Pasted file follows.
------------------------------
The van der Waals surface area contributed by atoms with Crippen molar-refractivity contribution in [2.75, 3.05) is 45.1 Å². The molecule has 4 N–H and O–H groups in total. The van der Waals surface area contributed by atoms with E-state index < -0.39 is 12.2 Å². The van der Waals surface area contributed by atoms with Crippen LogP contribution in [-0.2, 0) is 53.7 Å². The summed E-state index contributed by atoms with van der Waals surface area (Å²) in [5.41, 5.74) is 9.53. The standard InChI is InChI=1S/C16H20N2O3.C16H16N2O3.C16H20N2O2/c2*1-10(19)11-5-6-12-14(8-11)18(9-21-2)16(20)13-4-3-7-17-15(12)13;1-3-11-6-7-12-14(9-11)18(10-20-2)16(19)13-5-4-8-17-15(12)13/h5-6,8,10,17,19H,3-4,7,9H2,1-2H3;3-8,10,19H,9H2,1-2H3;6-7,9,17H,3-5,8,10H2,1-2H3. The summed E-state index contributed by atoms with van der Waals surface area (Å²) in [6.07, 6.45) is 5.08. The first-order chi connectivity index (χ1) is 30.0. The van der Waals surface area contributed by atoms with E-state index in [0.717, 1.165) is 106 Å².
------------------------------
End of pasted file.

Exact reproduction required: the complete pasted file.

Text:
The van der Waals surface area contributed by atoms with Crippen molar-refractivity contribution in [2.75, 3.05) is 45.1 Å². The molecule has 4 N–H and O–H groups in total. The van der Waals surface area contributed by atoms with E-state index < -0.39 is 12.2 Å². The van der Waals surface area contributed by atoms with Crippen LogP contribution in [-0.2, 0) is 53.7 Å². The summed E-state index contributed by atoms with van der Waals surface area (Å²) in [5.41, 5.74) is 9.53. The standard InChI is InChI=1S/C16H20N2O3.C16H16N2O3.C16H20N2O2/c2*1-10(19)11-5-6-12-14(8-11)18(9-21-2)16(20)13-4-3-7-17-15(12)13;1-3-11-6-7-12-14(9-11)18(10-20-2)16(19)13-5-4-8-17-15(12)13/h5-6,8,10,17,19H,3-4,7,9H2,1-2H3;3-8,10,19H,9H2,1-2H3;6-7,9,17H,3-5,8,10H2,1-2H3. The summed E-state index contributed by atoms with van der Waals surface area (Å²) in [6.07, 6.45) is 5.08. The first-order chi connectivity index (χ1) is 30.0. The van der Waals surface area contributed by atoms with E-state index in [0.717, 1.165) is 106 Å².